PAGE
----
jueves, 24 de mayo de 2012


The first real artillery was developed in the Greek city of Syracuse on the orders of the current Tyrant, Dionysus I, in 400 B.C. in preparation for a war with Carthage. The weapon that the Greek engineers came up with is called the Gastraphetes, which is Greek for “Belly Bow”. The Gastraphetes was used to great effect by the Sryacusans against the Carthaginians in the siege of Moyta; they even managed to push back a Carthaginian relief fleet by using the weapon. It would take several decades before the rest of the Greek world would know what the Sryacusans had invented, it is said that the first Greek outside of Syracuse to see a Gastraphetes was King Archidamos II of Sparta who said when he saw it “O Herakles (Hercules)! The valor of men is extinguished!”

 After this first artillery piece there came even more as other Greek engineers sought to expand and surpass the Gastraphetes. From the Gastraphetes there comes two distinct branches of artillery, torsion and non-torsion, until the arrival of gunpowder in Europe the torsion artillery was the most powerful. The first artillery piece to be invented as an immediate result of the Gastraphetes was the Oxybeles, which is Greek for “bolt shooter”. 

The Oxybeles was invented in 375 B.C. as a heavy base mounted weapon, it had the ability of being able to pierce most shields and armor up to a range of 400 meters, because of this the Greeks named all weapons of this type as katapeltes, Greek for shield piercer, this is where we get our word catapult. The next step up in artillery technology was the Lithobolos, which first appeared around 335 B.C. Larger versions of the Lithobolos were called the Palintonon or Ballista. The family of weapons that range between the Lithobolos and Palintonon are referred too as the ballista family of artillery. This family of weapons first saw use in the arsenal of the Greeks against the invading Macedonians under Philip II in 354-353 B.C. 

When the Romans came to the fore as a world power they used Greek artillery with some modifications of their own, however they also developed some distinctly Roman artillery as well. By the time of the 2nd Punic War the Romans had a good deal of Romanized Greek artillery, but they also had developed some artillery of their own by this time. The Scorpion of Vitruvius was a smaller more advanced form of the ballista; instead of stone balls the scorpion threw large arrows. Later during the time of the Roman Empire another Roman development of the ballista, the Cheiroballista designed by the brilliant Heron of Alexandria the Cheiroballista was framed with metal, which meant that the Cheiroballista could last longer then any other weapon of its kind. But the largest of all Roman artillery is a giant one armed torsion engine called the Onager, Latin for wild donkey.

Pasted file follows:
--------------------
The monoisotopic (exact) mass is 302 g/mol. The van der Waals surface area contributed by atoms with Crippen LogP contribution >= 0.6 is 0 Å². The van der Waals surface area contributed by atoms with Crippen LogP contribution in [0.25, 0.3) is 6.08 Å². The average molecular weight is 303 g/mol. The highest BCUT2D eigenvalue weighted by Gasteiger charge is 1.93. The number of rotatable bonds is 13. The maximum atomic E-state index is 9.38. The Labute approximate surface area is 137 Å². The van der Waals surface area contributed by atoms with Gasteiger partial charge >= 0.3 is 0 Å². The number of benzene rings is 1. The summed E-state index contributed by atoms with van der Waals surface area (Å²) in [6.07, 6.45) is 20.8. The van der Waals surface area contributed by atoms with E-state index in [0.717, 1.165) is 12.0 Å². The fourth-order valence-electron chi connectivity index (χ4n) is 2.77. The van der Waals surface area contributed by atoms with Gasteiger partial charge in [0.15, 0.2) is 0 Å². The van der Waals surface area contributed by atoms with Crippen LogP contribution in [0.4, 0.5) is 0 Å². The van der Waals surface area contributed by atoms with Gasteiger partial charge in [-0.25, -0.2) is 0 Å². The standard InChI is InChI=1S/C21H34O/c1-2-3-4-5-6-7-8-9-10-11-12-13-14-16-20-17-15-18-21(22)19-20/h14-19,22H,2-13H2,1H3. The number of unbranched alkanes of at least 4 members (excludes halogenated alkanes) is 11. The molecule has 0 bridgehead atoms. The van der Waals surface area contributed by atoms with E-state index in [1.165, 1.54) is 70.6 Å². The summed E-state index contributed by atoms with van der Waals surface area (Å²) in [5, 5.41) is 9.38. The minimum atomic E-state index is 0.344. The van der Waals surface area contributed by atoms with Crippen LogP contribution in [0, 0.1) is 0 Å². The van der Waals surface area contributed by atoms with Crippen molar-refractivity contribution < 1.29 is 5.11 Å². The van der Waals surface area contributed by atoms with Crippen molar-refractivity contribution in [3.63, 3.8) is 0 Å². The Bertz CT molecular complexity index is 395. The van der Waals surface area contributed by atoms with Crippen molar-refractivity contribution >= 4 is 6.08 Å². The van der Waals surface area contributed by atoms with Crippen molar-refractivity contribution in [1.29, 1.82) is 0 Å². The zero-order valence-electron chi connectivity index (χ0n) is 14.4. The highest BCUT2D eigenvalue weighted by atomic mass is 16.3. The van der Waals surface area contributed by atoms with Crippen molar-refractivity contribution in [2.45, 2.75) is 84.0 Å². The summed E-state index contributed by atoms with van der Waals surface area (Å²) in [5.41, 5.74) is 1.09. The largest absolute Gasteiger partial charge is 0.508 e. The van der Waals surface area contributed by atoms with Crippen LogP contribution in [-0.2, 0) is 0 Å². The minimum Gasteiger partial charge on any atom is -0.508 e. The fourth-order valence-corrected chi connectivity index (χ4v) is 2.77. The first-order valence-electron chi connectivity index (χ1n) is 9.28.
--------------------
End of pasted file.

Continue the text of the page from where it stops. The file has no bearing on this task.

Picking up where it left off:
Note: The scale figure doesn´t correspond to the historical period.
    Nota: La figura no corresponde a la época. 

miércoles, 23 de mayo de 2012

Roman Equipment / Equipo Romano



This classic armor of the Roman Army, came into use during the early First Century AD. Its origin is unknown. To the average person, this style of cuirass denotes the Roman Legionary Soldier. The term applied by the Romans to this armor is now lost to us; however, "Lorica" is Latin for armor and "Segmentata" is a medieval or modern term adopted to describe the system of segments or plates assembled with leather straps and buckles or bronze or iron hooks and eyes along with internal leather straps, hence the current name of Lorica Segmentata. The term "Laminata" is now coming into use in leu of "Segmentata" to describe this type of body armor. The plates were not laminated in the sense that there were two layers of metal laminated together. "Lamina" was the latin term for metal and thus the separate segments were termed as "Lames". The terms "Lamina" and "Lames" were also applied to "scale" or "Squamata" armor as well. 

 The first types of this armor were termed "Corbridge A or B", based on several partial examples found as a part of the so-called Corbridge Hoard, near Hadrian's Wall in Northumberland, England. The Type "A" was connected together by internal and external leather straps and bronze buckles. The Type "B" still utilized internal leather straps to connect the individual plates, but substituted bronze or iron hooks and eyes, in instead of external straps and buckles, to secure the shoulder units to the torso girdle sections. 

A later version, the so-called "Newstead" Lorica, adopted toward the end of the First Century AD; was a less costly and simpler type of this armor adopted around 100 AD and is based on a partial example found at Newstead Scotland. It was first thought that this style of lorica omitted the hinges and three piece structure on the shoulder units. Recent research indicates that the "Newstead" did have hinges that were larger and wider to make them stronger and less prone to breakage; which was a problem with the smaller hinges found on the "Corbridge" lorica. The "Newstead" was composed of fewer plates overall and was somewhat less comfortable to wear than the more complicated and flexible "Corbridge" style. See the Newstead page for more details. For what ever reason, segmentata plate armor fell out of favor with the Roman Army by the early Third Century (201-300) AD with a general return to Hamata "ring" maille armor.